Are you an avid user of Wallabag, the popular open-source read-it-later service that some folks prefer to Mozilla’s Pocket?
If you are, make a note to check out Read It Later. This GTK-based Wallabag client for Linux desktops recently got a spiffy update reworking the UI in GTK4 (for those Uber-modern vibes), plus some bug fixes and translation updates.
Now, the kicker here is that to use Read It Later you do need to also use Wallabag, be it hosted on your own server or via the (paid) hosted version. Without a valid login this app can’t do anything other than stare blankly back at you.
However, once you login with your Wallabag credentials — generate these on your self-hosted version or, if you use the web-based version, go to app.wallabag.it/developer, create a new client, and fetch the relevant client IDs and secrets to login from there — you’re set.
The app instantly pulls down your stashed articles, ready for viewing on your Linux distribution of choice:
Read It Later lets you:
- Read added articles (browser-free)
- Add new articles by URL
- Archive articles
- Delete articles
- Favorite articles
You get 3 main pages: your unread list (presented in reverse chronological order so the article with the most recent publish date appears at the top); your list of favorites; and your list of archived articles.
You can un-favorite and un-archive articles at any time, too.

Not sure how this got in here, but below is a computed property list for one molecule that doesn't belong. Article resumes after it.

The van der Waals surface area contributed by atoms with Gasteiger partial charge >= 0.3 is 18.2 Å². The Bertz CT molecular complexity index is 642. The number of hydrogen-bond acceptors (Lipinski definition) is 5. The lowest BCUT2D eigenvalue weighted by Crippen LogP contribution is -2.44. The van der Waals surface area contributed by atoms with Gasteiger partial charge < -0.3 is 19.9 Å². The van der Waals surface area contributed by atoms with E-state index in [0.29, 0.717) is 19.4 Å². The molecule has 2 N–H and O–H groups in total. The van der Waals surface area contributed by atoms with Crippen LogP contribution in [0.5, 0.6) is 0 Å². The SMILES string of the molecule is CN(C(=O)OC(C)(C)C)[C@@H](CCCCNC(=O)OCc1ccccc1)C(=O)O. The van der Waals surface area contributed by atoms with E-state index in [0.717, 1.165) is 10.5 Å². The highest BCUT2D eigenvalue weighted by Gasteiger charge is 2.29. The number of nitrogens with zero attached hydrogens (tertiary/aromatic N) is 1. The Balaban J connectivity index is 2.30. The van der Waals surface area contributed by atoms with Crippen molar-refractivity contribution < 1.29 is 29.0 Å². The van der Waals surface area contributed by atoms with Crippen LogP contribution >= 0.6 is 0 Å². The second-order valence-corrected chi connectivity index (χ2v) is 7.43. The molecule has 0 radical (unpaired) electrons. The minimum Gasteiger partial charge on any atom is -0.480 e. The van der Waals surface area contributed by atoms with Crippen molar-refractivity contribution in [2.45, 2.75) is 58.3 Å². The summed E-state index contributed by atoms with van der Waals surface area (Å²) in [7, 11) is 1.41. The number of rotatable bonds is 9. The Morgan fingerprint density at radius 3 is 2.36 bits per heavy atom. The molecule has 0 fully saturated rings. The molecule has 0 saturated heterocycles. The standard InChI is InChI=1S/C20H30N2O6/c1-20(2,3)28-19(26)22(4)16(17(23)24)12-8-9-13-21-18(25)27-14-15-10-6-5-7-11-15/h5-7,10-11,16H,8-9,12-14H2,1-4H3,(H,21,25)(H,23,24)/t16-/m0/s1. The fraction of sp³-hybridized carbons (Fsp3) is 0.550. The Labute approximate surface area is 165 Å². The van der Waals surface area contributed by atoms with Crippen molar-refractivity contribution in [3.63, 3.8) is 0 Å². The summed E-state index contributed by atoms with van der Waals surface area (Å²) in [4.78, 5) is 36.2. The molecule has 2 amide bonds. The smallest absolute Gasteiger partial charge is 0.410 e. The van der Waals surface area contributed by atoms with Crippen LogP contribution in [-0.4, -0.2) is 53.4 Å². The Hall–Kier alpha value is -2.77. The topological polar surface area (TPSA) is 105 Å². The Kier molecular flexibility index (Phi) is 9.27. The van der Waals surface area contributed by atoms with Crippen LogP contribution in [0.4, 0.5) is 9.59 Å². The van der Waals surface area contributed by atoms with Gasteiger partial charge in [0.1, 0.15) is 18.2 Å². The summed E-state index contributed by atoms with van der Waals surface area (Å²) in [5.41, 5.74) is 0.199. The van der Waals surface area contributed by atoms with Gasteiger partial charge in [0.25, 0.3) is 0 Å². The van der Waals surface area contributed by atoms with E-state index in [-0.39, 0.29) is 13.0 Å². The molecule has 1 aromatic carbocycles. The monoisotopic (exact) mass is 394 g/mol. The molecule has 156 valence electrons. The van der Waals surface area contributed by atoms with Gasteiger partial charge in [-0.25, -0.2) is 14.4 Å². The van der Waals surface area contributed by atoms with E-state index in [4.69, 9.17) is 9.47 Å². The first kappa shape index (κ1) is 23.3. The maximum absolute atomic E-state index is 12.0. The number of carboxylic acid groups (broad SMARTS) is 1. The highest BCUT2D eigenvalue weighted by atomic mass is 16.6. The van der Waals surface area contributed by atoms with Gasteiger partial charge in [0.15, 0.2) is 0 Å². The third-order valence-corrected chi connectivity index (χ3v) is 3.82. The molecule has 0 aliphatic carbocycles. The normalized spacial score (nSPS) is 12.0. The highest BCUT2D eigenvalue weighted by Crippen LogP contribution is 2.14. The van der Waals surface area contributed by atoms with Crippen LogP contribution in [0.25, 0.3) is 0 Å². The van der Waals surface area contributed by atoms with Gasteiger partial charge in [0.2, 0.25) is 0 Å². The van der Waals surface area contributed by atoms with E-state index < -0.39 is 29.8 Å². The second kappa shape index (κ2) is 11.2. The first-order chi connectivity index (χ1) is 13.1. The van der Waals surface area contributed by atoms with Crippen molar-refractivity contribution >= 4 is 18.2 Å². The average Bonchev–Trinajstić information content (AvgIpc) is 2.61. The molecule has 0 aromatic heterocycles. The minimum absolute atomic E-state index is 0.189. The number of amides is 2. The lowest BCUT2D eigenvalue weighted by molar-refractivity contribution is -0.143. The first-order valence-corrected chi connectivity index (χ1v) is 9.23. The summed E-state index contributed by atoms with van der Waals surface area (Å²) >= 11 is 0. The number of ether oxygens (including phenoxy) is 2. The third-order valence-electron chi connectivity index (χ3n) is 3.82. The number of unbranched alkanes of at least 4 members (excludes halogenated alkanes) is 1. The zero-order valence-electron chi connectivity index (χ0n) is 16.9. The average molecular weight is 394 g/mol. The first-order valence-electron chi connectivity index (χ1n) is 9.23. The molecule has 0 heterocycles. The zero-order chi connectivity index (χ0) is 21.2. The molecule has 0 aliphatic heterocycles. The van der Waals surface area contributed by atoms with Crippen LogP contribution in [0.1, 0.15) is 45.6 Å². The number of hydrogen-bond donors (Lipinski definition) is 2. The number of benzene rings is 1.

Since Read it Later has its own built-in reader mode with code syntax highlighting you don’t need to open a web browser to view your stashed content.
The app also has support for system-wide dark mode preferences. If you use a Linux phone you’ll be pleased to hear that this app adapts perfectly for narrow-screen, portrait usage.
By default, Read It Later synchronizes articles on startup. Although there is no visible button or menu entry to sync manually you can sync any time you want by pressing the
That’s pretty much all there is to it — and, arguably, that’s all it needs to do.
I’d maybe prefer the sync function to be visible/accessible in the UI (hitting
f5 on a mobile device would be a bit tricker), and an option to open links on click (rather than needing to right-click > select open on them) would be marginally welcome by me.
But the core functionality is there, waiting to be used.
• Get Read It Later on Flathub.